The Mail We Get
Is there a point when the flood of letters we receive from Roshei Yeshiva and notable Rabbis seeking our support for needy families, mainly in Israel, becomes a serious communal problem? We need to face this issue because the sums involved are large – in the aggregate, certainly many millions of dollars each year – and because the practice has been spreading without any sense of accountability.
Putting aside for a moment the accountability issue, there is much that is wrong with the situation we are in, ranging from the wrongful sale and purchase of mailing lists to the messages that accompany the solicitations, increasingly on the outside envelope and in bold print. Doubtlessly this is meant for those of us who are too illiterate or too uncaring to read and rely on the text of the solicitation letter. We are told in these messages and with reckless regard for the truth, that “Your contribution will save a life” or, “A child is waiting to hear from you” or some other bit of fiction.
Like much else in contemporary life, there is a constant need to up the volume, to increase the stridency of the message. In a recent 4-page, multi-colored communication sent out in the name of a prominent Rabbi, we are told, “A needy Jew came to our shores seeking help….He left empty handed….Are we free from responsibility for the tragedy now unfolding?”
As for accountability, there is little or none, not in determining the reliability of the cause for which the solicitation is being made and not in determining what happens with the funds that are contributed. Shouldn’t we at least know what cut is being taken by the fellows who send out the solicitations? As has been often noted, quite strangely many of the letters seem to be written by the same person. Should we not know who the people are who pick up the envelopes that are mailed to the Roshei Yeshivas?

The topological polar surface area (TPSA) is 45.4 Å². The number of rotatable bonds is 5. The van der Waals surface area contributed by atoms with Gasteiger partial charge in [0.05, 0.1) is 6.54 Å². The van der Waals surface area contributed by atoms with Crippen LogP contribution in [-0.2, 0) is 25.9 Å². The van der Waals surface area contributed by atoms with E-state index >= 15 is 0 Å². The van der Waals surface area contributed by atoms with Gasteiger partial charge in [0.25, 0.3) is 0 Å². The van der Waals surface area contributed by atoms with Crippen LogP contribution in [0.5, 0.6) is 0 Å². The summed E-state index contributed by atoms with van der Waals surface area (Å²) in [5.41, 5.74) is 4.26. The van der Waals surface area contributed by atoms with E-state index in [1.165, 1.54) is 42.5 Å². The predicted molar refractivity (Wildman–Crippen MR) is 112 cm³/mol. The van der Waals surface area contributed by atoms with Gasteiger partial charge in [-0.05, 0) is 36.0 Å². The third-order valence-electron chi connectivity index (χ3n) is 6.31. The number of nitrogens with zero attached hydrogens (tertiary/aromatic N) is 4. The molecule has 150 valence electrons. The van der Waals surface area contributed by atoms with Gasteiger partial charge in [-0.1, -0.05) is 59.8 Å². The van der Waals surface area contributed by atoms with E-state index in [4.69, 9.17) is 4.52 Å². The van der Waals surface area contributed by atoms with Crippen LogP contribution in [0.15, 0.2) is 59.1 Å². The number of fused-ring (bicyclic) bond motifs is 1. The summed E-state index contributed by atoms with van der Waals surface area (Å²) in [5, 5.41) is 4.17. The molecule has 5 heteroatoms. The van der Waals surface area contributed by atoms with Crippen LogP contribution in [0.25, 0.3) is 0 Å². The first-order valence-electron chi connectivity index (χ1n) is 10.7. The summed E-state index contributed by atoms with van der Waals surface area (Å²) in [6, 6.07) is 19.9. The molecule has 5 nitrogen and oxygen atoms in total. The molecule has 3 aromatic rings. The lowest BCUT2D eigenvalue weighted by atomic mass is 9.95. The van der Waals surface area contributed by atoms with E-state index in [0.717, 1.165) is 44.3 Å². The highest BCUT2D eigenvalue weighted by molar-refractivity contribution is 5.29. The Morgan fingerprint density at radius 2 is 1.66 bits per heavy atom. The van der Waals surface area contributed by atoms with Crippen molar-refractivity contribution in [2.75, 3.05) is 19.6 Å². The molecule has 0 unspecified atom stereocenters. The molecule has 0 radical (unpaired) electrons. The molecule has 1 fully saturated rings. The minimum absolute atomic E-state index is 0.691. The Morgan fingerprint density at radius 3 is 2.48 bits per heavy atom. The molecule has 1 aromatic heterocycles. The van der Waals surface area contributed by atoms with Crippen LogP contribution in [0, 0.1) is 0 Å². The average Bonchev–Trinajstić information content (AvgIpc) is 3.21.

It should not be difficult to develop an arrangement that assures a far greater degree of accountability than we now have. Admittedly, this would require a certain restraint on the part of the distinguished people who so promiscuously allow their names to be used. Is it too much to ask or expect that they act with prudence?
There is a second question that Roshei Yeshivas especially should consider, namely whether they are inadvertently promoting the notion favored for so long by secular Jews that chesed activities are more deserving of support than yeshivas and day schools. Our Torah leaders need to consider whether they are sending a message that vital Torah institutions must fend for themselves as there are more pressing tzedakah obligations.